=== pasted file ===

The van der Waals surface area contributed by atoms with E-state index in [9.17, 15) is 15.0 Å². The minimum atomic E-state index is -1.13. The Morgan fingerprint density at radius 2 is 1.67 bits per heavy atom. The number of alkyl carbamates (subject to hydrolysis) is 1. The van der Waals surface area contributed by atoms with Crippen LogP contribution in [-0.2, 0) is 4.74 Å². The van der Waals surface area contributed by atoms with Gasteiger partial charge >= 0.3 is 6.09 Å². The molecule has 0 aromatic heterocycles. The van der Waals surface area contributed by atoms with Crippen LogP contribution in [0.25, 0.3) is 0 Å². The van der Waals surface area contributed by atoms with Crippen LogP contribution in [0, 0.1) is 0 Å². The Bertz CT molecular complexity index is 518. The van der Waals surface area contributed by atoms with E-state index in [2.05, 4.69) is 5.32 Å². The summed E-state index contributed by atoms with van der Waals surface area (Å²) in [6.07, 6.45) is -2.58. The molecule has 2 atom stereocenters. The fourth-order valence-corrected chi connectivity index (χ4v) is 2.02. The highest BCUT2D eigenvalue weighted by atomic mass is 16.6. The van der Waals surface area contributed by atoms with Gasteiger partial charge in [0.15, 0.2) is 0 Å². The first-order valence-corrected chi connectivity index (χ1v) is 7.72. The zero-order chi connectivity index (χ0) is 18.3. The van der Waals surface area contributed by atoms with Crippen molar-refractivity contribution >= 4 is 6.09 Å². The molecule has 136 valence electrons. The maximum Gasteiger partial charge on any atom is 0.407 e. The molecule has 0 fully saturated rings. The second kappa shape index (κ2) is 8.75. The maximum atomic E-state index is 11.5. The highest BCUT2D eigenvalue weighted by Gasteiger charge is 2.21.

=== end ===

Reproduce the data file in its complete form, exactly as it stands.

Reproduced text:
The van der Waals surface area contributed by atoms with E-state index in [9.17, 15) is 15.0 Å². The minimum atomic E-state index is -1.13. The Morgan fingerprint density at radius 2 is 1.67 bits per heavy atom. The number of alkyl carbamates (subject to hydrolysis) is 1. The van der Waals surface area contributed by atoms with Crippen LogP contribution in [-0.2, 0) is 4.74 Å². The van der Waals surface area contributed by atoms with Gasteiger partial charge >= 0.3 is 6.09 Å². The molecule has 0 aromatic heterocycles. The van der Waals surface area contributed by atoms with Crippen LogP contribution in [0.25, 0.3) is 0 Å². The van der Waals surface area contributed by atoms with Crippen LogP contribution in [0, 0.1) is 0 Å². The Bertz CT molecular complexity index is 518. The van der Waals surface area contributed by atoms with E-state index in [2.05, 4.69) is 5.32 Å². The summed E-state index contributed by atoms with van der Waals surface area (Å²) in [6.07, 6.45) is -2.58. The molecule has 2 atom stereocenters. The fourth-order valence-corrected chi connectivity index (χ4v) is 2.02. The highest BCUT2D eigenvalue weighted by atomic mass is 16.6. The van der Waals surface area contributed by atoms with Gasteiger partial charge in [0.15, 0.2) is 0 Å². The first-order valence-corrected chi connectivity index (χ1v) is 7.72. The zero-order chi connectivity index (χ0) is 18.3. The van der Waals surface area contributed by atoms with Crippen molar-refractivity contribution >= 4 is 6.09 Å². The molecule has 136 valence electrons. The maximum Gasteiger partial charge on any atom is 0.407 e. The molecule has 0 fully saturated rings. The second kappa shape index (κ2) is 8.75. The maximum atomic E-state index is 11.5. The highest BCUT2D eigenvalue weighted by Gasteiger charge is 2.21.